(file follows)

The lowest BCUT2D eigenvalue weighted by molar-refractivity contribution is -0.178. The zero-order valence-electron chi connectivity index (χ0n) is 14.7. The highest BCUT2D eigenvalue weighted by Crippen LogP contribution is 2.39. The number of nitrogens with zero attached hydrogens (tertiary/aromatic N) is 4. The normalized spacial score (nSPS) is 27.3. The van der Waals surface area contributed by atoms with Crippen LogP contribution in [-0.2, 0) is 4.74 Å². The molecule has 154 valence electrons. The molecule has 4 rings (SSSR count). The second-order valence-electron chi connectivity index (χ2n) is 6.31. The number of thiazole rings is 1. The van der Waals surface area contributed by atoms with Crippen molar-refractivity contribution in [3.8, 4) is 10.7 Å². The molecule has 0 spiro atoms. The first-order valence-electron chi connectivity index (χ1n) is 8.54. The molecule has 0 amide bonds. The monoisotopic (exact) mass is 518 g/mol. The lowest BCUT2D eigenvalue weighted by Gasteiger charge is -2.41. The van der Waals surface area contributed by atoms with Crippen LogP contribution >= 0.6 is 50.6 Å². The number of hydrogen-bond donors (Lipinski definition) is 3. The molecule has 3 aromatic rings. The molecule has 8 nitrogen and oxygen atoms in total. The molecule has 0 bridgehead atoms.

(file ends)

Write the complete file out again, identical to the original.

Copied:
The lowest BCUT2D eigenvalue weighted by molar-refractivity contribution is -0.178. The zero-order valence-electron chi connectivity index (χ0n) is 14.7. The highest BCUT2D eigenvalue weighted by Crippen LogP contribution is 2.39. The number of nitrogens with zero attached hydrogens (tertiary/aromatic N) is 4. The normalized spacial score (nSPS) is 27.3. The van der Waals surface area contributed by atoms with Crippen LogP contribution in [-0.2, 0) is 4.74 Å². The molecule has 154 valence electrons. The molecule has 4 rings (SSSR count). The second-order valence-electron chi connectivity index (χ2n) is 6.31. The number of thiazole rings is 1. The van der Waals surface area contributed by atoms with Crippen molar-refractivity contribution in [3.8, 4) is 10.7 Å². The molecule has 0 spiro atoms. The first-order valence-electron chi connectivity index (χ1n) is 8.54. The molecule has 0 amide bonds. The monoisotopic (exact) mass is 518 g/mol. The lowest BCUT2D eigenvalue weighted by Gasteiger charge is -2.41. The van der Waals surface area contributed by atoms with Crippen LogP contribution >= 0.6 is 50.6 Å². The number of hydrogen-bond donors (Lipinski definition) is 3. The molecule has 3 aromatic rings. The molecule has 8 nitrogen and oxygen atoms in total. The molecule has 0 bridgehead atoms.